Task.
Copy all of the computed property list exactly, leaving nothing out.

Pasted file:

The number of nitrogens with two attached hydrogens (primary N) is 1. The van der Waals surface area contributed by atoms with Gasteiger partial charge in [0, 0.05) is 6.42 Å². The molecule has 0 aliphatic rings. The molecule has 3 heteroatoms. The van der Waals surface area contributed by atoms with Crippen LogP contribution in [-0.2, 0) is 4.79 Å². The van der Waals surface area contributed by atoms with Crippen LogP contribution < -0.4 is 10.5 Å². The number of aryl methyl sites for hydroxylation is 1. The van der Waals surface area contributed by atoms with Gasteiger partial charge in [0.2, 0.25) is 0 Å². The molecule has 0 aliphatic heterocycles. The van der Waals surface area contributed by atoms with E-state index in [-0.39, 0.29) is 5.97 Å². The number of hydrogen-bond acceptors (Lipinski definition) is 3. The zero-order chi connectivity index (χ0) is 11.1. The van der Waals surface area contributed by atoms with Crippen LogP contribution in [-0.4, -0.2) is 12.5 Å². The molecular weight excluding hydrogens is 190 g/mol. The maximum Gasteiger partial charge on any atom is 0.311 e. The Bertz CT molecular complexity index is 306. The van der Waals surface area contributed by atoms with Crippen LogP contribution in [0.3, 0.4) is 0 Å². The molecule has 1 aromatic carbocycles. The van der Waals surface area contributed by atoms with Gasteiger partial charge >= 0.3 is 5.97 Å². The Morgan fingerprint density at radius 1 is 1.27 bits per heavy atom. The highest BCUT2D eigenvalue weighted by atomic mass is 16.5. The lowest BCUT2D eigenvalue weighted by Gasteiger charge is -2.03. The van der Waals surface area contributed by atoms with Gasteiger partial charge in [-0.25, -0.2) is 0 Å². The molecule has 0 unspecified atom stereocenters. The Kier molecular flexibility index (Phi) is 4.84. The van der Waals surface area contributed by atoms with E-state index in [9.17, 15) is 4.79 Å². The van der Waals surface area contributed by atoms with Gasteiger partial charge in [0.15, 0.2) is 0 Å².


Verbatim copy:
The number of nitrogens with two attached hydrogens (primary N) is 1. The van der Waals surface area contributed by atoms with Gasteiger partial charge in [0, 0.05) is 6.42 Å². The molecule has 0 aliphatic rings. The molecule has 3 heteroatoms. The van der Waals surface area contributed by atoms with Crippen LogP contribution in [-0.2, 0) is 4.79 Å². The van der Waals surface area contributed by atoms with Crippen LogP contribution < -0.4 is 10.5 Å². The number of aryl methyl sites for hydroxylation is 1. The van der Waals surface area contributed by atoms with Gasteiger partial charge in [0.2, 0.25) is 0 Å². The molecule has 0 aliphatic heterocycles. The van der Waals surface area contributed by atoms with E-state index in [-0.39, 0.29) is 5.97 Å². The number of hydrogen-bond acceptors (Lipinski definition) is 3. The zero-order chi connectivity index (χ0) is 11.1. The van der Waals surface area contributed by atoms with Crippen LogP contribution in [-0.4, -0.2) is 12.5 Å². The molecular weight excluding hydrogens is 190 g/mol. The maximum Gasteiger partial charge on any atom is 0.311 e. The Bertz CT molecular complexity index is 306. The van der Waals surface area contributed by atoms with Crippen LogP contribution in [0.3, 0.4) is 0 Å². The molecule has 1 aromatic carbocycles. The van der Waals surface area contributed by atoms with Gasteiger partial charge >= 0.3 is 5.97 Å². The Morgan fingerprint density at radius 1 is 1.27 bits per heavy atom. The highest BCUT2D eigenvalue weighted by atomic mass is 16.5. The lowest BCUT2D eigenvalue weighted by Gasteiger charge is -2.03. The van der Waals surface area contributed by atoms with Gasteiger partial charge in [-0.25, -0.2) is 0 Å². The molecule has 0 unspecified atom stereocenters. The Kier molecular flexibility index (Phi) is 4.84. The van der Waals surface area contributed by atoms with E-state index in [9.17, 15) is 4.79 Å². The van der Waals surface area contributed by atoms with Gasteiger partial charge in [0.15, 0.2) is 0 Å².